Students at Williams College have launched a boycott of the entire English Department, claiming the curriculum is “whitewashed” and its scholars “racist.”
Joined by alumni and others, the “Boycott English” effort calls “on the students of Williams College to boycott the entire English Department,” according to the activists’ lengthy online missive.
Their main complaints include allegations of scholars using the N-word, a curriculum that prioritizes white authors over authors of color, and claims that professors of color are not given tenure at the private and preppy Massachusetts institution.
“As such, we have no choice but to call for an indefinite boycott of all English Department classes (ENGL) that do not engage substantially with race,” the activists’ online manifesto states.
“A token assignment of ethnic literature in an otherwise whitewashed syllabus is not enough. Refusing to enroll in English classes is one way that we can create the pressures necessary to promote change,” it states.
Williams College’s spokesman Greg Shook did not respond to emails and a phone call Sunday and Monday seeking comment. Several professors in the English Department did not respond to emails Sunday and Monday seeking comment. A couple professors in other departments also did not respond to The College Fix’s requests Sunday and Monday for comment on this issue.
Much of the contention in the activists’ online boycott declaration centers on two “black queer feminists” at Williams who left earlier this year, citing vague allegations of microaggressions and “violent practices” at the school as the reasons for their departure.
Another complaint by activists centers on reaction to the two scholars’ departure.
In particular, Dorothy Wang, an Asian professor who has disaffiliated from the English department because of its supposed “longstanding history of hostility toward faculty of color,” got in an argument last spring in a campus hallway with Kathryn Kent, chair of the English Department, over the issue.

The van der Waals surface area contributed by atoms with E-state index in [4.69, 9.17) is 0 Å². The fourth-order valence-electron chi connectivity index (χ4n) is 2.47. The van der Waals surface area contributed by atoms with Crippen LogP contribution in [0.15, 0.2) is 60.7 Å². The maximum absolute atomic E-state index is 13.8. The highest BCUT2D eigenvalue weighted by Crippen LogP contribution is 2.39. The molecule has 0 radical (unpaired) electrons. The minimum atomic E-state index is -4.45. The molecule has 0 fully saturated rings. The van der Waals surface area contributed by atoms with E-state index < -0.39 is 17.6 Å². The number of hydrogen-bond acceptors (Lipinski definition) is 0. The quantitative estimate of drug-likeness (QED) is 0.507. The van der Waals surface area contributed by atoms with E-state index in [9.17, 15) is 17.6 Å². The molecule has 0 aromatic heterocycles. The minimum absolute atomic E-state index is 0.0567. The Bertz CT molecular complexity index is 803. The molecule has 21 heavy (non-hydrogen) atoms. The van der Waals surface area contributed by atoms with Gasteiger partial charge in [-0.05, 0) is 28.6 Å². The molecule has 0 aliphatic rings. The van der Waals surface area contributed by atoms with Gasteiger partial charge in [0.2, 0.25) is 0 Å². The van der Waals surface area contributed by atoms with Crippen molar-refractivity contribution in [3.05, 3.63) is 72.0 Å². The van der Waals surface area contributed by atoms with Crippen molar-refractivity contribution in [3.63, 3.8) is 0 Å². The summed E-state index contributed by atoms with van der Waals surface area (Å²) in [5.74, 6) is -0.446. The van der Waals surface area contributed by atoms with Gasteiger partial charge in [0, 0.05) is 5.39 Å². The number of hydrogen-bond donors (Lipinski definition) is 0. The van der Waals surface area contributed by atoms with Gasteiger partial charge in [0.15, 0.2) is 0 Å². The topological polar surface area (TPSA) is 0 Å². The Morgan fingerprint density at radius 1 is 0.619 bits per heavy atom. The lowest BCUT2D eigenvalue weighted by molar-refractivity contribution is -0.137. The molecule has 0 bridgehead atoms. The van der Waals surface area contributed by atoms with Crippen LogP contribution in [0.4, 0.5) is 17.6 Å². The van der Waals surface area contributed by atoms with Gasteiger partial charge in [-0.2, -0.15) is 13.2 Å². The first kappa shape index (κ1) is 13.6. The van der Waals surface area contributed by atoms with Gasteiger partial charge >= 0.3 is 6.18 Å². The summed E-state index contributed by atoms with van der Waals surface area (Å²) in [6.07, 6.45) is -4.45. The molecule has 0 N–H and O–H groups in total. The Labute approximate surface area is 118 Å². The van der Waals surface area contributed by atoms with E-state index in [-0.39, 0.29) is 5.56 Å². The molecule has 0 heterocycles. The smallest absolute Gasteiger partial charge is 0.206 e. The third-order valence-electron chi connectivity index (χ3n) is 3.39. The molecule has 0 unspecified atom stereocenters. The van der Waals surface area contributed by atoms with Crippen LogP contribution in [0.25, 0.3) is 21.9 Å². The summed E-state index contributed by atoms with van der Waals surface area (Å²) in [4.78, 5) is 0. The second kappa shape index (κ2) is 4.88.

Kent, who is white, had allegedly “raised her voice” against Wang, which some students took as an example of “structural racism,” prompting calls for Kent to be fired.
More recently, it appears the two “black queer feminists” who left Williams earlier this year, citing alleged racial violence, have now returned to teaching at the campus this fall 2019 semester. Professor Kai Green is listed as teaching “Introduction to Women’s, Gender & Sexuality Studies,” and Professor Kimberly Love is listed as teaching “Black Literature Matters” this fall semester.
(A reliable source tells The College Fix Love and Green had been on paid leave during their hiatus.)
Demands put forth by activists include an outside investigation of the English Department, a scholar of color from outside Williams to be hired as the new chair of the English Department, and the hiring of four new tenure-track scholars specializing in African American, Latinx, Native American and Asian American literature.
Writing on his popular blog Why Evolution Is True, University of Chicago Professor Jerry Coyne notes he’d be more sympathetic to the activists at Williams “if I thought any of their accusations were true, but, from what I know, none of them are. They are confections of an Outrage Culture perpetuated and coddled by the Williams administration and many of the faculty.”